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poetry abounded in metaphors, often extravagant, but sometimes beautiful. The following description of winter, will serve as a specimen;

“This season, as a king, with the cold winds for his retinue, advances from the Himalayu to conquer the earth~he destroys the pride of the most powerful: the lord of day, filled with fear, takes refuge in the south-east; every morning the shivering wretch, raising his head, seeks him in vain; day, mourning the loss of his lord, constantly wastes away; the water-lily, having lost her beloved, ashamed, hides her head beneath the waters; fire, having lost his energy, retires to the cottage of the poor, covering himself with rags, so that even the starving wretch sets him at defiance.

“The coldness of the water excites the same fears in the mind, as the presence of a serpent; a fire without smoke awakens the same desires as the breast of a female on the mind of the unchaste; the rays of the sun cheer the heart like the birth of a son; the impression of the cold wind on the body, resembles unkind words from the lips of a friend."*

The Persians were also a distinguished people in the early age of the world. Among them a system of religion and philosophy was introduced, differing in many respects, from that of surrounding nations. By some this system is supposed to have been introduced by a philosopher named Zoroaster, who is often confounded with the Chaldean of the same name; and by others it is thought, that their religious opinions and observances, having become corrupted, were only revived and restored by him to their original state. The time when this philosopher lived, is uncertain; and while some suppose him to have been the patriarch Abraham, others maintain that he lived and commenced the work of reformation in the reign of Darius Hystaspes, who filled the Persian throne about the year 485 before Christ. Zoroaster is said to have written many works on religion and philosophy; one of which, the Zend or Zendatesta, is still extant, and explains the order and forms of the rites and ceremonies, and the principles of religion and morality which he taught. His followers regarded this work with the same veneration as Christians do the Bible, looking upon it as an emanation of divine wisdom.

* For further information on the subject of Hindoo literature, the reader is referred to Sir William Jones' Works, Ward's History of Hindoos and the Abbe Dubois' India.

In this book are many laws which appear to have been taken from the laws of Moses, and the account of the creation, as given therein, bears a strong affinity to that of Moses, Zoroasterdeclaring that the world was created in six periods, making together three hundred and sixty-five days.

Before the time of Zoroaster, there existed in Persia a body of men, known by the name of Magi, who were the priests of the people and the philosophers of the country. The religion which they taught, consisted of the worship of the sun, under the name of Mithra, and of Oromasdes, the author of all good, and Arimanius, the author of all evil; but whether they considered the latter as equal or inferior to Mithra, is uncertain. Zoroaster introduced many alterations into the mode of worship, and into their religious system, and amongst others taught that Mithra was a divinity who acted as a moderator between Oromasdes and Arimanius, and was hence called the Mediator. He believed that these two divinities, or the causes of good and evil, were perpetually at variance, but that, through the intervention of the mediator, the contest would eventually terminate in favor of the good principle. There still exists in Persia, a sect called Guebres, or fire worshippers, who still conform to the principles of Zoroaster.*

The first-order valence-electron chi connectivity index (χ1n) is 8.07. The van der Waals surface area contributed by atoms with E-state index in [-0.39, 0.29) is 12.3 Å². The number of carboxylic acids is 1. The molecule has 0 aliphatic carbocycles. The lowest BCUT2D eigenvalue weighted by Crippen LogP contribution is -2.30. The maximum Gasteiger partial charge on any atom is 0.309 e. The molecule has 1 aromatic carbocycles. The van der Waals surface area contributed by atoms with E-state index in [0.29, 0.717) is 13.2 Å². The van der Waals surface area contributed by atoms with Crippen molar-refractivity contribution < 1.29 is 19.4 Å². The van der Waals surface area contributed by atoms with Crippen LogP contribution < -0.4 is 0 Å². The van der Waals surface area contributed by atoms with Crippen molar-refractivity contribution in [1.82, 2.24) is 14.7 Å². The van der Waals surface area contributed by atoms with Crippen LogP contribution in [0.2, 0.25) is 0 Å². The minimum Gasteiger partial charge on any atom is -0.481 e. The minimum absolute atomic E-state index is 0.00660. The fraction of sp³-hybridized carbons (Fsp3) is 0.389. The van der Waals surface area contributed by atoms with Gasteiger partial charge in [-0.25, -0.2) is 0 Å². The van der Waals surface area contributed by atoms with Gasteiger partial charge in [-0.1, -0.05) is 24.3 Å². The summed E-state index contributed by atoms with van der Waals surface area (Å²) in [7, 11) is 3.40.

CHAPTER II.

Literature of the Greeks. Greek Poets : Orpheus, Linus, Musæus.

Ancient bards : Homer, Hesiod, Archilochus, Tyrtæus, Alcæus, Sappho. Dramatic poetry: Thespis, Pratinas.

NotWITHSTANDING the laborious researches and investigations of historians and philosophers, darkness and obscurity still rest upon the early history of Greece; and in endeavoring to trace even its outlines, we become bewildered and entangled in the mazes of tradition, or lost in the fabulous and legendary history of the times. Historians, however, are agreed in this,

* Enfield's Hist. of Phil. vol.1; Cal. Dict. art. Zoroaster.

that the original inhabitants led a savage and wandering life, after the manner of the aboriginal natives of the American continent, and like them, were governed by no regular system of laws, but such only as mutual safety and the peculiar circumstances of the times may have dictated. Instead of commodious dwellings, furnished with the necessary conveniences for domestic comfort, they sheltered themselves in caves or rudely constructed huts; instead of indulging a fastidious appetite in the luxuries of the table, they were content with the precarious support they derived from fishing and hunting. Such was the condition of Greece in its primitive state; yet, did this people, so uncivilized and barbarous in their original manner of living, become the teachers of other nations, in philosophy, poetry, oratory, architecture, sculpture and painting, which rose amongst them to such a state of perfection, that “modern degeneracy," although it has imitated, has not been able, in many essential particulars, to reach them.